Photovoltaic (PV) devices based on metal halide perovskite (MHP) absorbers have reached outstanding performance www.choise-efrc.orgover the past few years, surpassing power conversion efficiency of over 25% for lab cells and with large area devices in excess of 18%. For the solar application stability, the most demanding requirement to assess for PV and remains the outstanding issue for MHP based devices. The problem of stability motivates basic science driven work on MHP based PV at NREL and work by industrial partners. Material and device insight can enable MHP PV stability along with the associated opportunities to further improve efficiency with multijunction while maintaining scalability and manufacturability is critical. This talk will highlight the latest work at NREL to develop understanding of critical roadblocks, aspects of solar cell performance, device architectures, stability and operational dynamic to enable the next generation of photovoltaics.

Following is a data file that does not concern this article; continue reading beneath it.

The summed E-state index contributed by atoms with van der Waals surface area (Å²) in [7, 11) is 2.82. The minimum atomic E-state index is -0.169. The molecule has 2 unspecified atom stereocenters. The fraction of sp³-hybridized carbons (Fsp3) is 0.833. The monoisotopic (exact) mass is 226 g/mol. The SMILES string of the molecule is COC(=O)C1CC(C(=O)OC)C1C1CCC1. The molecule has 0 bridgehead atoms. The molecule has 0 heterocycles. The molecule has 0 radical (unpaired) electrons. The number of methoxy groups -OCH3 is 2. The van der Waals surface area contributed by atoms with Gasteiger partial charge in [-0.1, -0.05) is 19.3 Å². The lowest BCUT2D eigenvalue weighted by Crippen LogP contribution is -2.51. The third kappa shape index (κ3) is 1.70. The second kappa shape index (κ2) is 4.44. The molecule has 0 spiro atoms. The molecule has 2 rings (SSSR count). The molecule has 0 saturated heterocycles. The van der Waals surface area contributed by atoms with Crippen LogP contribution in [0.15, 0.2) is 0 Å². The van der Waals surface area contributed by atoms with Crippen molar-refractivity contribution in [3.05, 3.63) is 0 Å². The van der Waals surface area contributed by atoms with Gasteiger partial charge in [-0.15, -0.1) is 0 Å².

Joseph Berry (@joe_jberry) is a principal scientist at the National Renewable Energy Laboratory working on halide perovskite solar cells. His PhD for work was on spin transport and physics in semiconductor heterostructures from Penn State University. His efforts at NREL emphasize relating basic interfacial properties to technologically relevant device level behaviors in traditional and novel semiconductor heterostructures including oxides, organics and most recently hybrid semiconducting materials. He leads the US Department of Energy (DOE) Solar Energy Technology Office’s (SETO) core technology program, “De-risking Halide Perovskite Solar Cells” at NREL. He is the director of the U.S. Manufacturing of Advance Perovskites (US-MAP) consortium a collaboration between universities, and the national labs to meet the needs of US companies examining commercialization of metal halide perovskite-based technologies. Finally he is a principle investigator on the NREL lead Department of Energy, Center for Hybrid Organic Inorganic Semiconductors for Energy (CHOISE) Energy Frontier Research Center, exploring basic aspect of hybrid semiconductor materials.